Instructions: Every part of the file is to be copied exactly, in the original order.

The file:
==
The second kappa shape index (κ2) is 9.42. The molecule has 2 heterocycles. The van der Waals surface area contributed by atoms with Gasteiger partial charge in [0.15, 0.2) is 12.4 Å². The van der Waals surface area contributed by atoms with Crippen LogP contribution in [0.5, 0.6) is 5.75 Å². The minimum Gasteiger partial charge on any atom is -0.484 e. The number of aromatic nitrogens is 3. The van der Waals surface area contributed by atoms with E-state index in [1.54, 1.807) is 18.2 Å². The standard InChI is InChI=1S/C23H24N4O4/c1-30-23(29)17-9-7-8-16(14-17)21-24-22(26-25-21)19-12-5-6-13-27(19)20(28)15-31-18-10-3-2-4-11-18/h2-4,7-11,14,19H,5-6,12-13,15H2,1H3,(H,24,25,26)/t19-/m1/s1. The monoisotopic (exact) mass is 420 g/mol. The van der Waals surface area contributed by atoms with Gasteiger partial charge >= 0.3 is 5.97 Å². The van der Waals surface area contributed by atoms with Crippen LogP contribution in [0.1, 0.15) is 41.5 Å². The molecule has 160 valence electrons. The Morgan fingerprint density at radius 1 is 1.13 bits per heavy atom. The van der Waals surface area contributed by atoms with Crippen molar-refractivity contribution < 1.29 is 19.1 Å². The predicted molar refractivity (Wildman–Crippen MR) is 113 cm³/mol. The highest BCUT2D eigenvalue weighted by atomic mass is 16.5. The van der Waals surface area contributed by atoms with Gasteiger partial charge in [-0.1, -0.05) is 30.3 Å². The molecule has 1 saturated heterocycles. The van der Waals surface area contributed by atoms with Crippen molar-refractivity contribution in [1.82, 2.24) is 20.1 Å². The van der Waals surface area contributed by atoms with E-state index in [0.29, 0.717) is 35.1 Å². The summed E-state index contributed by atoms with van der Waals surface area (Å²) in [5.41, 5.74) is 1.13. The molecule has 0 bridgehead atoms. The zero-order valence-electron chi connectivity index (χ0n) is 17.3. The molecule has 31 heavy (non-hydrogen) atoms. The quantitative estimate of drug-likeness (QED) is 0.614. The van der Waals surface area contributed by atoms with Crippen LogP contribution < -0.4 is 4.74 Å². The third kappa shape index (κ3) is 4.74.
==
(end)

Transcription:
The second kappa shape index (κ2) is 9.42. The molecule has 2 heterocycles. The van der Waals surface area contributed by atoms with Gasteiger partial charge in [0.15, 0.2) is 12.4 Å². The van der Waals surface area contributed by atoms with Crippen LogP contribution in [0.5, 0.6) is 5.75 Å². The minimum Gasteiger partial charge on any atom is -0.484 e. The number of aromatic nitrogens is 3. The van der Waals surface area contributed by atoms with E-state index in [1.54, 1.807) is 18.2 Å². The standard InChI is InChI=1S/C23H24N4O4/c1-30-23(29)17-9-7-8-16(14-17)21-24-22(26-25-21)19-12-5-6-13-27(19)20(28)15-31-18-10-3-2-4-11-18/h2-4,7-11,14,19H,5-6,12-13,15H2,1H3,(H,24,25,26)/t19-/m1/s1. The monoisotopic (exact) mass is 420 g/mol. The van der Waals surface area contributed by atoms with Gasteiger partial charge >= 0.3 is 5.97 Å². The van der Waals surface area contributed by atoms with Crippen LogP contribution in [0.1, 0.15) is 41.5 Å². The molecule has 160 valence electrons. The Morgan fingerprint density at radius 1 is 1.13 bits per heavy atom. The van der Waals surface area contributed by atoms with Crippen molar-refractivity contribution < 1.29 is 19.1 Å². The predicted molar refractivity (Wildman–Crippen MR) is 113 cm³/mol. The highest BCUT2D eigenvalue weighted by atomic mass is 16.5. The van der Waals surface area contributed by atoms with Gasteiger partial charge in [-0.1, -0.05) is 30.3 Å². The molecule has 1 saturated heterocycles. The van der Waals surface area contributed by atoms with Crippen molar-refractivity contribution in [1.82, 2.24) is 20.1 Å². The van der Waals surface area contributed by atoms with E-state index in [0.29, 0.717) is 35.1 Å². The summed E-state index contributed by atoms with van der Waals surface area (Å²) in [5.41, 5.74) is 1.13. The molecule has 0 bridgehead atoms. The zero-order valence-electron chi connectivity index (χ0n) is 17.3. The molecule has 31 heavy (non-hydrogen) atoms. The quantitative estimate of drug-likeness (QED) is 0.614. The van der Waals surface area contributed by atoms with Crippen LogP contribution < -0.4 is 4.74 Å². The third kappa shape index (κ3) is 4.74.